Alabama Governor Consoles Family Of Murdered 8-Year-Old Black Girl By Suggesting Their Dysfunction Killed Her (Updated)
UPDATE: A spokeswoman for Gov. Bentley has offered an explanation; see end of post.
Hiawayi Robinson, of Pritchard, Alabama, a small city on the north side of Mobile, was looking forward to turning nine years old next week. On Tuesday, Hiawayi had talked to her father on the phone about what she wanted for her birthday (a laptop computer) and told him that she was going downstairs to see if her cousin was home. She never came back.
Her parents reported her missing that evening. Her grandmother, Brenda Populus, was heartbroken.
"I'll do anything to get my grandbaby back," she said. "Her birthday was on the 24th, in one week." Populus couldn't believe that Hiawayi could disappear so suddenly. "She went right down the steps -- she didn't have to cross the street or anything, just a little courtyard."
Thursday, after a search coordinated by local police and the FBI, as well as volunteers from the community, Hiawayi's body was found behind an abandoned building. Police are investigating her death as a homicide, in conjunction with the FBI; no cause of death or possible suspects have been announced.
When reporters asked Alabama Gov. Robert Bentley to comment on the news that Hiawayi's body had been found, these were the words of comfort and support he had for Hiawayi's family:*
"There are things that happen we just don't understand. There are difficulties in families. We don't know, maybe drug related. Maybe alcohol related. Maybe family problems. We just don't know what the situation is."
Bentley added he needs to do everything he can to make families more sound.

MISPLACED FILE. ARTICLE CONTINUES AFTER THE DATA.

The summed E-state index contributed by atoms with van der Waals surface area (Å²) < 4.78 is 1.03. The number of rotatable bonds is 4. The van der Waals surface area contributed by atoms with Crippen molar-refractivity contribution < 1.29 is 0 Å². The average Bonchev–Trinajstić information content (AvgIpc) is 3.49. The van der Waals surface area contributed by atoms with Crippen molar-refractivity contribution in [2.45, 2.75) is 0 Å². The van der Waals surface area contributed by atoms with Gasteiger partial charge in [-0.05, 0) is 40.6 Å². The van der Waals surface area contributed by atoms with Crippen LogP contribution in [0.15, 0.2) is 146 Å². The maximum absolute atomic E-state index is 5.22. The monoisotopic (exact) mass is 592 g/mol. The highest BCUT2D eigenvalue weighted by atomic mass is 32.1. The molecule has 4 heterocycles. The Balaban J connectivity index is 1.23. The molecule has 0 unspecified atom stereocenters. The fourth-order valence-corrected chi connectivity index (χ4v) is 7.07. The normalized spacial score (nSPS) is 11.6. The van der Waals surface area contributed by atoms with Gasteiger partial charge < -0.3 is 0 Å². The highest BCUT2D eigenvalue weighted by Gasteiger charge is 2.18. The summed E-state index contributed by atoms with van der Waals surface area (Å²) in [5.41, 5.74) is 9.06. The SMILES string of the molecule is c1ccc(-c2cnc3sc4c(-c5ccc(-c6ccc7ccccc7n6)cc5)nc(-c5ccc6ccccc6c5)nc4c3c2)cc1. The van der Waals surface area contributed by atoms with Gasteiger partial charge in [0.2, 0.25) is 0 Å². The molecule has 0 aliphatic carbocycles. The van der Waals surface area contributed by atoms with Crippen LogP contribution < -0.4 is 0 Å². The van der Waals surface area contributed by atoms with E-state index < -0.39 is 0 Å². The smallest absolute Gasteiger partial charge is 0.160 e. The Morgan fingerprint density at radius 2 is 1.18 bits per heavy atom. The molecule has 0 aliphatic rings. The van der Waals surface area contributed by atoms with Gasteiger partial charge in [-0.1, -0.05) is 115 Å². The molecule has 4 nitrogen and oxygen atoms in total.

What a peach. A child goes missing, her family is frantic and organizing a search for her, and the governor's first thought when her body is found is to shake his head and pontificate on the sad, sad state of the Black Family In America Today. And let's keep in mind that absolutely no one in law enforcement has said anything to suggest that Haiwayi's family had anything to do with her abduction and killing. Needless to say, people in Alabama are Not Happy.
Gov. Bentley has not yet replied to press queries about his comments Thursday (see update below), but on Friday, he abruptly offered a $5000 reward for information leading to the arrest and conviction of a suspect and has issued a written statement saying something rather different from his earlier comments about the sad family with its possible drug and alcohol problems:
“Dianne and I were heartbroken to learn of the tragic death of this innocent child. We have been praying and following the situation closely, and our prayers for comfort are with Hiawayi’s family.
“We won’t rest until this little girl’s killer is brought to justice. Alabama’s state law enforcement agencies have been actively assisting the Prichard Police Department in the investigation into the death of Hiawayi Robinson. I directed the Secretary of the Alabama Law Enforcement Agency, Spencer Collier, to go to Prichard and offer any resources needed. As soon as Hiawayi was reported missing, we sent 10 State Bureau of Investigation agents to Prichard, and our Trooper Aviation Unit also assisted in helping to find Hiawayi. Those agents will remain in Prichard until a suspect has been arrested. Furthermore, I’ve directed an increased presence of state troopers in Prichard until the person who committed this terrible act has been found."
Huh. You might almost think that was written by a completely different person from the one who moralized about the sad, impossible-to-understand family dynamics that no doubt killed the little black girl.
And yes, we are bloody well playing the race card. Anyone who thinks Gov. Bentley or any politician would say the same thing if an 8-year-old white girl went missing and was found murdered is a fool. Don't worry, we're already taking bets on which Fox News anchor will insist that Bentley's comments had nothing to do with race.